I was starting to get worried. No, it had nothing to do with the surprisingly difficult off-road trail our prototype 2020 Mercedes-Benz GLE 450 was crawling over. We’ll get to that, but suffice to say, the GLE handled it fine. My concern was that I couldn’t find anything wrong with the GLE, even this camo’d-up development mule.
Times like these are when my journalism professors start haunting me. Am I not being critical enough? Not paying close enough attention? No car is perfect, and very few come close. Was this one of them, or was I missing something? I focus harder, looking, listening, and feeling for faults.
Our well-appointed prototypes were fitted with both the fancy dampers and the optional air suspension (steel springs and fixed dampers are standard), which in most cases would’ve been handicapped by the also-fitted sport package with enormous 21-inch wheels staggered 275 and 315 front/rear in Pirelli P Zero SUV performance tires with skinny 45- and 40-section sidewalls. Instead, this big SUV rode like, well, an S-Class. Undulating pavement ceased to exist as the system kept the ride perfectly flat, while potholes and railroad tracks were reduced to small bumps, more noise than impact.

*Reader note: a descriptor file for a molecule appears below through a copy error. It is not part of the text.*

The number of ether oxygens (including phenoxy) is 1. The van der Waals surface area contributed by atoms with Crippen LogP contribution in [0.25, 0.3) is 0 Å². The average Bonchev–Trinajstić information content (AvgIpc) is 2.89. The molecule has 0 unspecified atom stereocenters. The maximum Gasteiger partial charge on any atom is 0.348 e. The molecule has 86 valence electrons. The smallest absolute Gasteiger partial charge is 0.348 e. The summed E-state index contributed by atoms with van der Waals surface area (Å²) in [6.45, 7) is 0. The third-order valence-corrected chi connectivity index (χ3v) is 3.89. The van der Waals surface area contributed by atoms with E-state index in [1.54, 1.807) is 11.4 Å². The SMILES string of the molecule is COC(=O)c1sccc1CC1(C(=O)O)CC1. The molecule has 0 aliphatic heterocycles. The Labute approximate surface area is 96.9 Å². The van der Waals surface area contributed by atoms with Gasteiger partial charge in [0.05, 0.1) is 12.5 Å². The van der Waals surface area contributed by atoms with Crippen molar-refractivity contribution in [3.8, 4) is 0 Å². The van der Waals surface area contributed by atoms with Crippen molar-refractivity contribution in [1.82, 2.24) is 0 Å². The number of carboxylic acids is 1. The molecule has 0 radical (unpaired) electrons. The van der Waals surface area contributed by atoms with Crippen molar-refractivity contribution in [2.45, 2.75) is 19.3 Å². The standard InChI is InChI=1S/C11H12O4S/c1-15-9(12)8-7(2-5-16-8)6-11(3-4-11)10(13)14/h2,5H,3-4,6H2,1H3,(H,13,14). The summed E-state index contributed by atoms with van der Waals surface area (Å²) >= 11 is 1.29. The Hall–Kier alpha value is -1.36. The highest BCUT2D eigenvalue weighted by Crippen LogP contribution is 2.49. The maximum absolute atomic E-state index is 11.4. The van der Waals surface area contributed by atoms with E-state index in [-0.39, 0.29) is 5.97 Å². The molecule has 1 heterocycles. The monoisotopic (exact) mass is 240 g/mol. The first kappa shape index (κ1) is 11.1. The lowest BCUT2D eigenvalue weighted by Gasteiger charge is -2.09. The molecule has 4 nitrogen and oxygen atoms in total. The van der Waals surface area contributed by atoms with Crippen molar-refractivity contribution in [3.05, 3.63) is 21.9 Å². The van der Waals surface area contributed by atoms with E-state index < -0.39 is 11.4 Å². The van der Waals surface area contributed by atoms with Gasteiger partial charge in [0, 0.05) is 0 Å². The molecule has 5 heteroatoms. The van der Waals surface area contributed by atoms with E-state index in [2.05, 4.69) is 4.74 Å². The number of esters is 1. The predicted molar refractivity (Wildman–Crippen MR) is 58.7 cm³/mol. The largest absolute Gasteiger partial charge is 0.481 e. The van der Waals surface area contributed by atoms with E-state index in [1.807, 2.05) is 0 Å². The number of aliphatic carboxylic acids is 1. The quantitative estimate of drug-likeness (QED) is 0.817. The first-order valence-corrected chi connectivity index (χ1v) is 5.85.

Road scanning is only active in Comfort and Curve Control driving modes, but don’t think everything goes to pot if you select one of the sport or off-road modes. The computer simply relies on individual wheel sensors, yaw sensors, steering angle, throttle/brake position, and more to continuously vary the damping rate for the conditions.
I’d like to tell you even more about the new GLE if you’re still reading, but the terms of my access to these prototypes forbid it. What I can tell you about is what you can see if you look closely enough at the photos. Right away you’ll see the new car adopts Mercedes’ twin-eyebrow LED daytime running lights. Look closer and you can see that beneath the camo the dramatically sloping C-pillar—a calling card going back to the first ML-Class from which the GLE-Class came—is still there.
Given its performance on-road and off, it should be easy to see why I was second-guessing myself. You just don’t expect this breadth of capability from a luxury SUV, or even a mainstream one. Few modern SUVs do this much, period, and fewer do it this well. I’m sure it’s got faults somewhere, and I’m looking forward to trying to find them when production models hit the road in the first half of next year as 2020 models.